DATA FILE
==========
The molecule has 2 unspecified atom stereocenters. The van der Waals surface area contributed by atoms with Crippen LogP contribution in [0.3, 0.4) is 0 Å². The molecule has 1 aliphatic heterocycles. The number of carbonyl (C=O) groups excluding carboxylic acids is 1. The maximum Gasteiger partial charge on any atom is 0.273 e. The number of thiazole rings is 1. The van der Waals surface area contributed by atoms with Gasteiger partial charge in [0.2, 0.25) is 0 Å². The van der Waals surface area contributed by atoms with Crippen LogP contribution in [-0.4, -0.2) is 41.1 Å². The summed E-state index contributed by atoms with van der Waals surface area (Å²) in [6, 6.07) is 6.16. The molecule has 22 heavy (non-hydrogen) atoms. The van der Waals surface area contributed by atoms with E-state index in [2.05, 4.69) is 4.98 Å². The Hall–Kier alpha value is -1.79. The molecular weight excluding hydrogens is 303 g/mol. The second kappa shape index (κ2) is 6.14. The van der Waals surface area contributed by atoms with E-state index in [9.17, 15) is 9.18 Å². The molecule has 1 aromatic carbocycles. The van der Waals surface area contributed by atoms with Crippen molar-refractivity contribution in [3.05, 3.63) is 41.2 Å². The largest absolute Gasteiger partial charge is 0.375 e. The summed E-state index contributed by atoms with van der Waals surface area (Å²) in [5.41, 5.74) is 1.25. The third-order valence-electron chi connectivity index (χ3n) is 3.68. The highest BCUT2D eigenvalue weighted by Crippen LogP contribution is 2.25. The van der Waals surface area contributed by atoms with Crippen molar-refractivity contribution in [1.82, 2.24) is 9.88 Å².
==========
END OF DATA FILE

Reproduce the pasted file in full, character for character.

The molecule has 2 unspecified atom stereocenters. The van der Waals surface area contributed by atoms with Crippen LogP contribution in [0.3, 0.4) is 0 Å². The molecule has 1 aliphatic heterocycles. The number of carbonyl (C=O) groups excluding carboxylic acids is 1. The maximum Gasteiger partial charge on any atom is 0.273 e. The number of thiazole rings is 1. The van der Waals surface area contributed by atoms with Gasteiger partial charge in [0.2, 0.25) is 0 Å². The van der Waals surface area contributed by atoms with Crippen LogP contribution in [-0.4, -0.2) is 41.1 Å². The summed E-state index contributed by atoms with van der Waals surface area (Å²) in [6, 6.07) is 6.16. The molecule has 22 heavy (non-hydrogen) atoms. The van der Waals surface area contributed by atoms with E-state index in [2.05, 4.69) is 4.98 Å². The Hall–Kier alpha value is -1.79. The molecular weight excluding hydrogens is 303 g/mol. The second kappa shape index (κ2) is 6.14. The van der Waals surface area contributed by atoms with E-state index in [9.17, 15) is 9.18 Å². The molecule has 1 aromatic carbocycles. The van der Waals surface area contributed by atoms with Crippen molar-refractivity contribution in [3.05, 3.63) is 41.2 Å². The largest absolute Gasteiger partial charge is 0.375 e. The summed E-state index contributed by atoms with van der Waals surface area (Å²) in [5.41, 5.74) is 1.25. The third-order valence-electron chi connectivity index (χ3n) is 3.68. The highest BCUT2D eigenvalue weighted by Crippen LogP contribution is 2.25. The van der Waals surface area contributed by atoms with Crippen molar-refractivity contribution in [1.82, 2.24) is 9.88 Å².